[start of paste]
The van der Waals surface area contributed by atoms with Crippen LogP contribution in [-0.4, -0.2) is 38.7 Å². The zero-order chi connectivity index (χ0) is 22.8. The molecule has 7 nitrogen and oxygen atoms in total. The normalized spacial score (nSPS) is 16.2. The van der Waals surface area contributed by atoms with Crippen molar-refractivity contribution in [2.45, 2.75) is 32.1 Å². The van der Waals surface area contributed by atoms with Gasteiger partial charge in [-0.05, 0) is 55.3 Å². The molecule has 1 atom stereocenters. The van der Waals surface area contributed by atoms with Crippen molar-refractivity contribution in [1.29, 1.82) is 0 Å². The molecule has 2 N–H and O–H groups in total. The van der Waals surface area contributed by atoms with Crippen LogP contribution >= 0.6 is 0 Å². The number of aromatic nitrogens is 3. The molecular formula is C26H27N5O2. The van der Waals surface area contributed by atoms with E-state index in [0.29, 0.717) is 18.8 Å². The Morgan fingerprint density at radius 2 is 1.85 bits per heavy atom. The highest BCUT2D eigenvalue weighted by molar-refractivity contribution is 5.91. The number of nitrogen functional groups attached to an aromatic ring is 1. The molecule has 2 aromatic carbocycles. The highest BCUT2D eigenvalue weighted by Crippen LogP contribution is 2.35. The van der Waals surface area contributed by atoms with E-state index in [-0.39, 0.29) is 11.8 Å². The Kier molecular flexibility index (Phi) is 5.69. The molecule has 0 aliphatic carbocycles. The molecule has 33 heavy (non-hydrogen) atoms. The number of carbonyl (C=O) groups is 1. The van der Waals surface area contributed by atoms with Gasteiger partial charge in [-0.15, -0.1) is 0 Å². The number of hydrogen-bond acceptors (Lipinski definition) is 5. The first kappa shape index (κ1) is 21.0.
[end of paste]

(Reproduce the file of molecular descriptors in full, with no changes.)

The van der Waals surface area contributed by atoms with Crippen LogP contribution in [-0.4, -0.2) is 38.7 Å². The zero-order chi connectivity index (χ0) is 22.8. The molecule has 7 nitrogen and oxygen atoms in total. The normalized spacial score (nSPS) is 16.2. The van der Waals surface area contributed by atoms with Crippen molar-refractivity contribution in [2.45, 2.75) is 32.1 Å². The van der Waals surface area contributed by atoms with Gasteiger partial charge in [-0.05, 0) is 55.3 Å². The molecule has 1 atom stereocenters. The van der Waals surface area contributed by atoms with Crippen molar-refractivity contribution in [1.29, 1.82) is 0 Å². The molecule has 2 N–H and O–H groups in total. The van der Waals surface area contributed by atoms with Crippen LogP contribution >= 0.6 is 0 Å². The number of aromatic nitrogens is 3. The molecular formula is C26H27N5O2. The van der Waals surface area contributed by atoms with E-state index in [0.29, 0.717) is 18.8 Å². The Morgan fingerprint density at radius 2 is 1.85 bits per heavy atom. The highest BCUT2D eigenvalue weighted by molar-refractivity contribution is 5.91. The number of nitrogen functional groups attached to an aromatic ring is 1. The molecule has 2 aromatic carbocycles. The highest BCUT2D eigenvalue weighted by Crippen LogP contribution is 2.35. The van der Waals surface area contributed by atoms with E-state index in [-0.39, 0.29) is 11.8 Å². The Kier molecular flexibility index (Phi) is 5.69. The molecule has 0 aliphatic carbocycles. The molecule has 33 heavy (non-hydrogen) atoms. The number of carbonyl (C=O) groups is 1. The van der Waals surface area contributed by atoms with Gasteiger partial charge in [-0.15, -0.1) is 0 Å². The number of hydrogen-bond acceptors (Lipinski definition) is 5. The first kappa shape index (κ1) is 21.0.